Making Rhyme a quadriplegic was a fascinating choice, but one that came with a few issues: a weird dehumanization of Rhyme due to his handicap. At the beginning of the novel he’s talking with a Kevorkian-esque doctor about assisted suicide, ostensibly because he’s lost the ability to work crime scenes. Why can’t he go out in a wheelchair? I don’t know, Rhyme just says he can’t use them. (That’s convenient.) When his former partner arrives, Rhyme’s described as a broken creature in an unkempt apartment, unable to leave and barely alive. Later, there’s this emasculating scene where Sachs shares his bed. I understand that Deaver’s intent was probably Rhyme’s obstacles driving him to bitterness and isolation, but he seemed to give up too readily. Rhyme’s motivation also felt jerky: after first declining to help, Rhyme changes opinion at the drop of the hat and agrees to help solve the case, then later goes back to contemplating suicide and wants to die before the perp is caught. I’m hoping future novels in the series fixed that awkward presentation, one of the very few flaws of the novel; the other flaw would be some red herrings near the end that felt forced at the time and manipulative after the fact.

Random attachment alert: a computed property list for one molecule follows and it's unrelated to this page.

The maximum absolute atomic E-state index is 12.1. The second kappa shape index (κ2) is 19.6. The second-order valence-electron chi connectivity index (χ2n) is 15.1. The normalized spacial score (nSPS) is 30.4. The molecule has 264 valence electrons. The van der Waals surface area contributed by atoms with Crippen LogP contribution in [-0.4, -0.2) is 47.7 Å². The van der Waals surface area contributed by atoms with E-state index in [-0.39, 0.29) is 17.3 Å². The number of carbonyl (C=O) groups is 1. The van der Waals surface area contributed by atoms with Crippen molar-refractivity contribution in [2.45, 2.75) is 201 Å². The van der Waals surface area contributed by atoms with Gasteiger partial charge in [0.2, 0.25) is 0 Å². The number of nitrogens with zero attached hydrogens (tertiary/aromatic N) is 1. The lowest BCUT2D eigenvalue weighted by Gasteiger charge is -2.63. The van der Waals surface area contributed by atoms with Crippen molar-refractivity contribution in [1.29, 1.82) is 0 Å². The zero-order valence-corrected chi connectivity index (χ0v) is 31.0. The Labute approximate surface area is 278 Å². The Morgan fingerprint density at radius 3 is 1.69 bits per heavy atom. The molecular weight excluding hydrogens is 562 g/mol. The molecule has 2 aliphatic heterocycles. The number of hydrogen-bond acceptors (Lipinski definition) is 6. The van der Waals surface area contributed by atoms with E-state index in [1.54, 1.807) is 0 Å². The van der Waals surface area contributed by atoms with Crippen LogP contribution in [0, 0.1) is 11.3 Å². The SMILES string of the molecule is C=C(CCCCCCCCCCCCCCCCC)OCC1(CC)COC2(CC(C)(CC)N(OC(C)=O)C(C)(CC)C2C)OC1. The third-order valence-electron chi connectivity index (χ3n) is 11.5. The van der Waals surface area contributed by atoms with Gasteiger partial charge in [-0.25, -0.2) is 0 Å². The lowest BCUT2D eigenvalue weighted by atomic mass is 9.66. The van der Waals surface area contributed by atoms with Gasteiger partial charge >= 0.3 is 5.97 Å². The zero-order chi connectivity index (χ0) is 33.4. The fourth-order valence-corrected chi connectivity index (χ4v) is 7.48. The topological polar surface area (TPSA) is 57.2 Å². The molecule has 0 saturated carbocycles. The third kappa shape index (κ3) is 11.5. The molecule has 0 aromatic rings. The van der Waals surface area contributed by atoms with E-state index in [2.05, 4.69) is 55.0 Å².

Really though, there’s a lot to like about The Bone Collector. The characters are evocative, and the way they and their relationships develop over the course of the novel is quite effective. The plot infuses rapid pace with taut suspense, each chapter always seeming to end on a cliffhanger, making it a legitimate page-turner. And the bone collector himself—seesh, there’s a real sadistic villain for you, with a hum-dinger of a backstory and a slice of historical fiction to boot. If you like a thriller mixed with a bit of police procedural—one that will keep you up at night waiting to see what happens next—this is a book worth looking into. It’s a solid entry from Deaver, a book at the pinnacle of excellent crime/thrillers of the modern era. A smash hit in every regard.